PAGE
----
In 591, Pope Gregory (The Great), preached a sermon in which he conflated three NT women into one. He identified Mary of Bethany with Mary Magdalene with the immoral woman of Luke 7, forever casting the image of Mary Magdalene as the immoral woman. To add weight to his argument, the Pope stated that the “seven demons that were driven out of Mary Magdalene” were obviously the seven deadly sins — which only demonstrates that the homiletical practice of “making broad and unsubstantiated assumptions” is nothing new!
His incorrect identification of Mary Magdalene as the sinful woman persisted throughout the Western Church, and western art and literature, right up to the popular “Jesus Christ Superstar,” by Andrew Lloyd Weber, and Mel Gibson’s “The Passion of Christ,” where Mary Magdalene is again, the “loose” woman-turned-convert. Such misinformation makes good copy and good theater, but it’s just false! Fortunately, the Eastern Church never made this mistake, always honoring Mary Magdalene as the faithful follower of Jesus that she was. It was only in 1969 that the Roman Catholic Church corrected their view and established July 22 as the Feast Day of St. Mary Magdalene.
Mary Magdalene, from the Sea of Galilee town of Magdala, which is not far from Jesus’s primary center of activity, Capernaum, is named twelve times in the NT, far more times than any of the twelve disciples except for Peter, James, and John. She is the first in the list of women who supported Jesus out of their own means. She is there at the crucifixion, when most of the twelve men had fled. She is there when Jesus is laid in the tomb. And she is there on that first Easter morning, the first to see the risen Christ and the first to go and tell the others. This led St. Augustine to call her the “Apostle to the Apostles.” Think of how much better and stronger the church would be if it had elevated equally Mary and Peter as its co-leaders!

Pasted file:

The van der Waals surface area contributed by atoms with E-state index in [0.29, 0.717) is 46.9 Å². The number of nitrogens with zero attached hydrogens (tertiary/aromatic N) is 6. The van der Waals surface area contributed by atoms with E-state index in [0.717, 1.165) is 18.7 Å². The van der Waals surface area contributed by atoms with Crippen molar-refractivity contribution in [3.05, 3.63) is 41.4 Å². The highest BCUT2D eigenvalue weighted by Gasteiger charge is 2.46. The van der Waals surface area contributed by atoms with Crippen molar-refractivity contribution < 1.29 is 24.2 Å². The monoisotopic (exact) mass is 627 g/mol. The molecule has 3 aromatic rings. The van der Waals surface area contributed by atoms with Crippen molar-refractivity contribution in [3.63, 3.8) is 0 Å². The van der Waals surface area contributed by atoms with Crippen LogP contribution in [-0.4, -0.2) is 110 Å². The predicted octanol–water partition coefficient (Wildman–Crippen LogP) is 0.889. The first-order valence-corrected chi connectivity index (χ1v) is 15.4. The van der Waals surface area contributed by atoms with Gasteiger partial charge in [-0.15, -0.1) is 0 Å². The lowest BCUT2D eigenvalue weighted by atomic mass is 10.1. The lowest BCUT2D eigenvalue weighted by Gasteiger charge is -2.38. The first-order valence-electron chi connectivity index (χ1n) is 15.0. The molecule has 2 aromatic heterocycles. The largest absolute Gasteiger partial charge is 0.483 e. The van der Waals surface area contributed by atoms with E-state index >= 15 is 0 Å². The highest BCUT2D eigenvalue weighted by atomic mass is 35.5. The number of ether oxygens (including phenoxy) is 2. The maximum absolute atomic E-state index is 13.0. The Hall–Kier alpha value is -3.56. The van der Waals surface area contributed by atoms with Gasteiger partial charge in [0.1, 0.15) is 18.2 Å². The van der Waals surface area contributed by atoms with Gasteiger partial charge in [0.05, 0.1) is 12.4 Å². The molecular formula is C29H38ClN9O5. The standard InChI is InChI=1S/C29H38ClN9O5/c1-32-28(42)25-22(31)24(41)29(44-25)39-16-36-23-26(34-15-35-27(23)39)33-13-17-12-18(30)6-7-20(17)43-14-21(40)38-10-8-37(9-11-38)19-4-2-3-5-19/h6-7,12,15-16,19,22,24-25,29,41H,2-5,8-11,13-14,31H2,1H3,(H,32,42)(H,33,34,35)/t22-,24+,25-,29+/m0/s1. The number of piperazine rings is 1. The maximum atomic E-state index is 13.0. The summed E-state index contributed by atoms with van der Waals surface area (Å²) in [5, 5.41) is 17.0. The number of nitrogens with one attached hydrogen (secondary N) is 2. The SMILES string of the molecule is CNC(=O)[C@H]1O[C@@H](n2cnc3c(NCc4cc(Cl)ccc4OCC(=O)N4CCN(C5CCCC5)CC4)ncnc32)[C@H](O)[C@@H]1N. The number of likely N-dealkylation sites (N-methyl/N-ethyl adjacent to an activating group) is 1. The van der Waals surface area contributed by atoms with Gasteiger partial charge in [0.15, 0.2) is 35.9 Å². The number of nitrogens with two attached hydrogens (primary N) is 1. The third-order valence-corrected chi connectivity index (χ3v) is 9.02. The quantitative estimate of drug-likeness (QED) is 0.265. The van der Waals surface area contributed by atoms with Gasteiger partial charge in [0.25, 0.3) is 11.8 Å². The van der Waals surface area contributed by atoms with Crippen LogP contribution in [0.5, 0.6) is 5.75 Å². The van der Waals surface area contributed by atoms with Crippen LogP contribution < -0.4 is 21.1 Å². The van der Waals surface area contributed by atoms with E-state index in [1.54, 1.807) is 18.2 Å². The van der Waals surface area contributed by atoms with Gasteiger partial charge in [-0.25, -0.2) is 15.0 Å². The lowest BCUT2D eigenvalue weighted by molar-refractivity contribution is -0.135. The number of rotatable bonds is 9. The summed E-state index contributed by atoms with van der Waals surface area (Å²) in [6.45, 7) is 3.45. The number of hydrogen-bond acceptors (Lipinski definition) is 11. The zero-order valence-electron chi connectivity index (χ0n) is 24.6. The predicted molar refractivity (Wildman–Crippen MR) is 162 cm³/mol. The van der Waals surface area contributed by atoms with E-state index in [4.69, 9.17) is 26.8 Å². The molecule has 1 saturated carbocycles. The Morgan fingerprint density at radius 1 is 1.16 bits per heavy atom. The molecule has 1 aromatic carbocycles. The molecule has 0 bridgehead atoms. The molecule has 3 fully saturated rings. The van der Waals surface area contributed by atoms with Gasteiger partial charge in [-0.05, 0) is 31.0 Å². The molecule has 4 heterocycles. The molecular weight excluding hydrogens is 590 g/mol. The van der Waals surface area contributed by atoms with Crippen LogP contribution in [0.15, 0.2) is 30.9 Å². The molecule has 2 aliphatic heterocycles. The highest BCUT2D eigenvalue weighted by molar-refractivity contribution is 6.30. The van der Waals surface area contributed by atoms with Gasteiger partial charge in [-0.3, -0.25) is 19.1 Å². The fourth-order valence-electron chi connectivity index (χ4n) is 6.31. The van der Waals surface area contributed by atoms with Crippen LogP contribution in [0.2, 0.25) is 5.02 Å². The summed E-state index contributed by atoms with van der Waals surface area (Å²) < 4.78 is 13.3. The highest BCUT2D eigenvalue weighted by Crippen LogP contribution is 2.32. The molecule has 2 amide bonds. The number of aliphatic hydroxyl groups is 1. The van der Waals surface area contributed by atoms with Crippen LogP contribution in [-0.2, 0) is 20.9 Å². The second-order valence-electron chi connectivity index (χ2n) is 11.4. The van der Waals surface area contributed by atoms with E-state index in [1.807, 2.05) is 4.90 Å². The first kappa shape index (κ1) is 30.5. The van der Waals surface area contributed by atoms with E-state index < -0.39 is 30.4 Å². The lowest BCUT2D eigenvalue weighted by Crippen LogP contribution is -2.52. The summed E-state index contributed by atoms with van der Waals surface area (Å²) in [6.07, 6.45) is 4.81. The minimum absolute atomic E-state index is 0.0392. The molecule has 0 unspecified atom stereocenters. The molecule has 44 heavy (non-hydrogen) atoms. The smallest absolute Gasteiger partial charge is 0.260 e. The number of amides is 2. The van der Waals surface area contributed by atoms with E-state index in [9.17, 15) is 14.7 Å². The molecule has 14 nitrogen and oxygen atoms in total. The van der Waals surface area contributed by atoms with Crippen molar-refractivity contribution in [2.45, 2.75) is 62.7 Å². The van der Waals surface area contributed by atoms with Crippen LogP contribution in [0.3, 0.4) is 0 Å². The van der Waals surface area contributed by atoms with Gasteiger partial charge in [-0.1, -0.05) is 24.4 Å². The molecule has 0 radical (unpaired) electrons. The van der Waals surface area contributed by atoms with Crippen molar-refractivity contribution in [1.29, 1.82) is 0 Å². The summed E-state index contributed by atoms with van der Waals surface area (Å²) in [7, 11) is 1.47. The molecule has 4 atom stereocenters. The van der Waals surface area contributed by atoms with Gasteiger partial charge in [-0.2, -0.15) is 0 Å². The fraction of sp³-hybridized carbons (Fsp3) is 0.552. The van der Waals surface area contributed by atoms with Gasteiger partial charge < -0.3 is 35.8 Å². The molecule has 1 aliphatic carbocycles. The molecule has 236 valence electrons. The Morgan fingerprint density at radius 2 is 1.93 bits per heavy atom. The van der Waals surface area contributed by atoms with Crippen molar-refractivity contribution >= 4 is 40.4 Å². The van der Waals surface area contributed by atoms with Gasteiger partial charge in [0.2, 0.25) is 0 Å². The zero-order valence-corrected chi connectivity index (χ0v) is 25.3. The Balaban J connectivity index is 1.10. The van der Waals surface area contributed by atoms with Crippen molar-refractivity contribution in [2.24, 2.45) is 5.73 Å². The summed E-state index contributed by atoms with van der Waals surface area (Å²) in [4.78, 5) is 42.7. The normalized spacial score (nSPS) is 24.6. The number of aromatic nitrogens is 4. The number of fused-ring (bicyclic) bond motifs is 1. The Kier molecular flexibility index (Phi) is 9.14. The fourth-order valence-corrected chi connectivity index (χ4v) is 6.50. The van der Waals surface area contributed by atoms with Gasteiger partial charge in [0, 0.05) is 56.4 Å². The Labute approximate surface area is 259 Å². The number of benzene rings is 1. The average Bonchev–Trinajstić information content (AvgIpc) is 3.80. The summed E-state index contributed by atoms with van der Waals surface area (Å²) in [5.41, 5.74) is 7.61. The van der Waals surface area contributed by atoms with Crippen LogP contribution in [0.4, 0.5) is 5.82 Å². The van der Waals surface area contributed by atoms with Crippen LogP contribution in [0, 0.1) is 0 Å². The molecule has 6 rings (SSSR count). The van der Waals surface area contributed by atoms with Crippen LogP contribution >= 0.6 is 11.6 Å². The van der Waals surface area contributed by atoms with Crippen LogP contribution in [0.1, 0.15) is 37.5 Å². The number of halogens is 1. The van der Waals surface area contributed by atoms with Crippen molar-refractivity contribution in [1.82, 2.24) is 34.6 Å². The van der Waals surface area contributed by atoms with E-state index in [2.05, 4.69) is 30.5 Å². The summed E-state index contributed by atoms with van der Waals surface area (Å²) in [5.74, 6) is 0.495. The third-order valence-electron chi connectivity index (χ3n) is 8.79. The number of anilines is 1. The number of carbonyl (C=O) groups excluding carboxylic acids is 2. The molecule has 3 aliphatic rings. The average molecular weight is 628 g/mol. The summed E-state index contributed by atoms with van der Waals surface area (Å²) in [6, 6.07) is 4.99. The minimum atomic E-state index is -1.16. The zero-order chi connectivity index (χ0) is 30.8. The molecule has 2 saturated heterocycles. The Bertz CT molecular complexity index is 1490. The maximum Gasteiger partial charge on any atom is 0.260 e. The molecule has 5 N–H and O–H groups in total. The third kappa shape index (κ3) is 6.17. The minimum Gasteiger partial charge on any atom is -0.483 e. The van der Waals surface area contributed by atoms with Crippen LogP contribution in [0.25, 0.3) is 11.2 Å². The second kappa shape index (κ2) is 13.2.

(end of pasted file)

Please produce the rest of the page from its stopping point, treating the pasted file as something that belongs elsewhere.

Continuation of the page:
All this to say that careful work on the text is of utmost importance. What seminaries teach, what pastors learn and proclaim is vitally critical, and can have long lasting implications. We might not have the influence of a Pope Gregory, but we can perpetuate a misconception very easily. Let us be careful in our work; sometimes it can take centuries to undo the damage that has been done.